0

The problem:

I want to run Wordpress 6.x with PHP 8.x in development mode - meaning define('WP_DEBUG', true); but Wordpress 6.x partial support for PHP 8.x throws a lot of deprecated warnings which do a lot of mess on the screen and also mess with cookies and REST API.

Setting error_reporting(E_ALL & ~E_DEPRECATED & ~E_USER_DEPRECATED); in php.ini or wp-config.php does not solve the problem because Wordpress overwrites this setting when you set define('WP_DEBUG', true); which you want normally have for the development.

The solution is no straight forward and I couldn't find fast, either on Stack or anywhere else so below I will answer my own question and solve the problem for others.

2
  • error logging should be done to a file rather than printing to the screen, but keep in mind that support for 8.0 is incomplete, I'd advise avoiding 8.0 for now if these are a concern, especially when using plugins and purchased themes
    – Tom J Nowell
    Jun 7 at 9:32
  • For development personally I like to see errors on the screen. Regarding the 8.0 readiness - yeah that is my concern - normally I use only narrow set of plugins (which are frequently updated) so at the moment I'll try and see what happens. The thing is that PHP is recently really quick with deprecating it's PHP versions 7.4 is supported only till the end of 2022 so there's really not much time and given the lifetime of an average template I thing one should really try the 8.x as soon as possible.
    – Picard
    Jun 7 at 10:23

1 Answer 1

0

The key to the solution is enable_wp_debug_mode_checks filter but to use it you have to do something special.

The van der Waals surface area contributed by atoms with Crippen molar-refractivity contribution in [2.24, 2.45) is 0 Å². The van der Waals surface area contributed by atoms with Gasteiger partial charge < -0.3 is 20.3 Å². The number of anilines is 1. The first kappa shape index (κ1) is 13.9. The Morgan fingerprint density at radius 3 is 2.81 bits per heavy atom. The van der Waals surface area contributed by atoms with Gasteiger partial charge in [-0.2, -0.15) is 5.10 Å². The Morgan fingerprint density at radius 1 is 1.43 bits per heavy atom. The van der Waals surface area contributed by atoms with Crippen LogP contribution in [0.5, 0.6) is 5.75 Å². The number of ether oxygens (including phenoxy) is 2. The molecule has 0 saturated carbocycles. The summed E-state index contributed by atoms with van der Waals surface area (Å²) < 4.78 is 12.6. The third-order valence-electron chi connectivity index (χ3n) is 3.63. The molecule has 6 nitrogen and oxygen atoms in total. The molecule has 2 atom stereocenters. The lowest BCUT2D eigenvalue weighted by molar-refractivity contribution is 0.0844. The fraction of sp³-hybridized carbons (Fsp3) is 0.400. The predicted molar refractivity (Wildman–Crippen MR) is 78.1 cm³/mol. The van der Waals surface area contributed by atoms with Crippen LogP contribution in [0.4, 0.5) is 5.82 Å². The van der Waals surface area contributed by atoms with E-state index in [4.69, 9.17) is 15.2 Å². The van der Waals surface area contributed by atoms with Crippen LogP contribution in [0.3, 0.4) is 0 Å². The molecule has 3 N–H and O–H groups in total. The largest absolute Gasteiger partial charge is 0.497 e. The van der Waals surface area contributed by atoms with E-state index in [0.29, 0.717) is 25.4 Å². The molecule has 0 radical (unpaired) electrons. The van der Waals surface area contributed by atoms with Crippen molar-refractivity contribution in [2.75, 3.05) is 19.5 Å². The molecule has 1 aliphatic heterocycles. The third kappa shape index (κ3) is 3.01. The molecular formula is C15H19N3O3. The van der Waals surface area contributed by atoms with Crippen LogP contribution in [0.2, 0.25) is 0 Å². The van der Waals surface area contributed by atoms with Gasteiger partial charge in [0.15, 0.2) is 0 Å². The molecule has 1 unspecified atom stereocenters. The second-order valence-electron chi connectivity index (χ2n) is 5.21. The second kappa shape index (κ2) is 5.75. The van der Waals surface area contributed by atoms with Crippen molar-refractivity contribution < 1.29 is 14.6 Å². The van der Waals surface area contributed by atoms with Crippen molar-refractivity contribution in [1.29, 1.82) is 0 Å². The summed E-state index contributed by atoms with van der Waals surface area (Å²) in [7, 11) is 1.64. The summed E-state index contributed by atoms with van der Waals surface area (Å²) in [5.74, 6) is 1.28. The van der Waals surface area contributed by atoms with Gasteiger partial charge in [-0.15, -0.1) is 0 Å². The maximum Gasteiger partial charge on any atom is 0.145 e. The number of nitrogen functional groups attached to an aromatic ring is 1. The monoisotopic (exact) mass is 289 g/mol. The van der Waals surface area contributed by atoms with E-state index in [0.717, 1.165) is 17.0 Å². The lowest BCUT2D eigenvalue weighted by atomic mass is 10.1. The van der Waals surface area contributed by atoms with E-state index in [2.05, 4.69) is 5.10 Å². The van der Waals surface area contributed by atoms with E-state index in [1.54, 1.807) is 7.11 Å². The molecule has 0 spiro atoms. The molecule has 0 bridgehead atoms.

As the documentation says:

This filter runs before it can be used by plugins. It is designed for non-web runtimes. Returning false causes the WP_DEBUG and related constants to not be checked and the default PHP values for errors will be used unless you take care to update them yourself.

To use this filter you must define a $wp_filter global before WordPress loads, usually in wp-config.php.

Then when you disable this default error reporting overwrite - you can set your own. So the final solution looks like this:

define('WP_DEBUG', true);

if (WP_DEBUG) {
  define('WP_DEBUG_LOG', true);
  define('WP_DEBUG_DISPLAY', true);

  // disable friendly non informative error messages
  define('WP_DISABLE_FATAL_ERROR_HANDLER', true);

  $GLOBALS['wp_filter'] = [
    'enable_wp_debug_mode_checks' => [
      10 => [[
        'accepted_args' => 0,
        'function'      => function() { return false; },
      ]],
    ],
  ];
}

error_reporting(E_ALL & ~E_DEPRECATED & ~E_USER_DEPRECATED);

Unfortunately it turns off automatically also deprecated messages from your own code, but what can you do until Wordpress solves its deprecated code fragments.

Your Answer

By clicking “Post Your Answer”, you agree to our terms of service, privacy policy and cookie policy

Not the answer you're looking for? Browse other questions tagged or ask your own question.